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Showing posts from May, 2008

Incremental backups to Amazon S3

Based on this great blog post by Tim McCormack, I managed to write some scripts that back up files to Amazon S3. The files are encrypted with GnuPG and rsync-ed to S3 using a Python-based tool called duplicity.

Here's what I did in order to get all this going on a CentOS 5.1 server running Python 2.5.

1) Signed up for Amazon S3 and got the AWS_ACCESS_KEY_ID and the AWS_SECRET_ACCESS_KEY.

2) Downloaded and installed the following packages: boto, GnuPGInterface, librsync, duplicity. All of them except librsync are Python-based, so they can be installed via 'python setup.py install'. For librsync you need to use './configure; make; make install'.

3) Generated a GPG key pair using "gpg --gen-key". Made a note of the hex fingerprint of the key (you can list the fingerprints of your keys via "gpg --fingerprint").

4) Wrote a simple boto-based Python script to create and list S3 buckets (the equivalent of directories in S3 parlance). Note that boto uses SSL,…

Compiling Python 2.5 with SSL support

If you compile Python 2.5.x from source, you need to jump through some hoops so that SSL support is enabled. Googling around, I found Patrick Altman's excellent blog post talking about this very issue.

In my case, I needed to enable SSL support for Python 2.5.2 on CentOS 5.1. I already had the openssl development libraries installed:

# yum list installed | grep ssl
mod_ssl.i386 1:2.2.3-11.el5_1.cento installed
openssl.i686 0.9.8b-8.3.el5_0.2 installed
openssl-devel.i386 0.9.8b-8.3.el5_0.2 installed

Here's what I did next, following Patrick's post:

1) edited Modules/Setup.dist from the Python 2.5.2 source distribution and made sure the correct lines were put back in (they were commented out by default):

_socket socketmodule.c

# Socket module helper for SSL support; you must comment out the other
# socket line above, and possibly edit the SSL variable:
#SSL=/usr/local/ssl
_ssl _ssl.c \
-DUSE_SSL -I$…

Encrypting a Linux root partition with LUKS and DM-CRYPT

One of our customers needed to have his Linux laptop's root partition encrypted. We found a HOWTO on achieving this with RHEL5, and we adapted it for CentOS 5. The technique is based on LUKS and DM-CRYPT. Kudos to my colleague Chris Evans for going through the exercise of getting this to work on CentOS 5 and for producing the documentation that follows, which I'm posting here hoping that it will benefit somebody at some point.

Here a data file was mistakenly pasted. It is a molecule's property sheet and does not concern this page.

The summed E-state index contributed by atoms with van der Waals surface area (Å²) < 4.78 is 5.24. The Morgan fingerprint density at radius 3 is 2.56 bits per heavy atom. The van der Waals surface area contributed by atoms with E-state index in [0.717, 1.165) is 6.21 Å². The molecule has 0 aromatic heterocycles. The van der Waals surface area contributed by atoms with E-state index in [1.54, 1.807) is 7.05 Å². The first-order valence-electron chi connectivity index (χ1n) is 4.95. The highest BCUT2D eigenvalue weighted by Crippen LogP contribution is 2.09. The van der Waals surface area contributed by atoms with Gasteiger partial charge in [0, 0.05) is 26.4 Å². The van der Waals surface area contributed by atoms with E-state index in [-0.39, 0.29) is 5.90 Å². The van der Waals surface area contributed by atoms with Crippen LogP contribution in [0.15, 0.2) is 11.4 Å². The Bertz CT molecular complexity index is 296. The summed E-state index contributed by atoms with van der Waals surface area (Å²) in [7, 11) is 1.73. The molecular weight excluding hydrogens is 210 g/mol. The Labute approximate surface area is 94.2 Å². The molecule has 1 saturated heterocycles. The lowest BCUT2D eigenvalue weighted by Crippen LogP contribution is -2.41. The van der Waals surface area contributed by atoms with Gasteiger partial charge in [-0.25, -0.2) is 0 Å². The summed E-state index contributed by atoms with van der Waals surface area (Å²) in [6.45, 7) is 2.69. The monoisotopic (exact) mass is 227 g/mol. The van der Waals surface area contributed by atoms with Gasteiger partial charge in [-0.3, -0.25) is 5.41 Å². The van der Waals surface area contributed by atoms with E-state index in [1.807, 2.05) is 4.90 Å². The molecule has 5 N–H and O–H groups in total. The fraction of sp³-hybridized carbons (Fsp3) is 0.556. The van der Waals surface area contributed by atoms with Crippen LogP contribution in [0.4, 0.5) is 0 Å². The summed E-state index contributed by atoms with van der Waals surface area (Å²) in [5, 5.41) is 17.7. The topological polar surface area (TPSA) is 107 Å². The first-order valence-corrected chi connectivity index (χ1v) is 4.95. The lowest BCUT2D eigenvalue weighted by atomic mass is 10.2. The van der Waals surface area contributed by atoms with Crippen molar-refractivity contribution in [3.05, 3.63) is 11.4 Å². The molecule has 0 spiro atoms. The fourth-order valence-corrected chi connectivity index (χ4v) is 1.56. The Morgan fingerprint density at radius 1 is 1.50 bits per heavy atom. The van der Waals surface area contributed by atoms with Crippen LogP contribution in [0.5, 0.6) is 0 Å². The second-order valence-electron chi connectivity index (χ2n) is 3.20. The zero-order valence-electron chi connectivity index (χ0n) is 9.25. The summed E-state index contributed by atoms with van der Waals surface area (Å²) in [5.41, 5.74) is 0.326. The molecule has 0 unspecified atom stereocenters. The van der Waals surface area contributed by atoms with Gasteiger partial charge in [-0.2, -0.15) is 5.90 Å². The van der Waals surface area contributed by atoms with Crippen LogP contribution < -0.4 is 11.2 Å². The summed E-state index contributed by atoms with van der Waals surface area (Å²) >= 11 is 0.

* Boot off of a Live CD, I used Fedora Core 9 Preview
* Find out which disk is which; for me /dev/sda was the external usb, and /dev/sdb was the internalsfdisk -d /dev/sdb | sfdisk /dev/sda
pvcreate --verbose /dev/sda2
vgextend --verbose VolGroup00 /dev/sda2
pvmove --verbose /dev/sdb2 /dev/sda2 # This takes ages
vgreduce --verbose VolGroup00 /dev/sdb2
pvremove --verbose /dev/sdb2
fdisk /dev/sdb
* Change the partition type to 83 for /dev/sdb2
* Here is when you get to choose the password that will protect your partition:
cryptsetup --verify-passphrase --key-size 256…

Notes from the latest SoCal Piggies meeting

...have been posted to the "Happenings in Python User groups" blog.

Update: Ben Bangert sent me the slides he used. You can download or view the PDF from here.

Guido open sources Code Review app running on GAPE

Not sure why this wasn't publicized more, but Guido van Rossum announced today that he open sourced the code for Code Review, a Google AppEngine app he released last week. Code Review is based on Mondrian, the internal code review tool that Guido wrote for Google. The relationship between the two apps in terms of features is: Code Review < Mondrian.

The code for Code Review is part of a Google code project called Rietveld. I haven't looked at it yet, but I'll certainly do so soon, just to see the master's view on how to write a GAPE application.

Ruby to Python bytecode compiler

Kumar beat me to it, but I'll mention it here too: Why the Lucky Stiff published a Ruby-to-Python-bytecode compiler, as well as tools to decompile the byte code into source code. According to the README file, he based his work on blog posts by Ned Batchelder related to dissecting Python bytecode. I wholeheartedly agree with Why's comment at the end of the README file:

You know, it's crazy that Python
and Ruby fans find themselves
battling so much. While syntax
is different, this exercise
proves how close they are to
each other! And, yes, I like
Ruby's syntax and can think much
better in it, but it would be
nice to share libs with Python
folk and not have to wait forever
for a mythical VM that runs all
possible languages.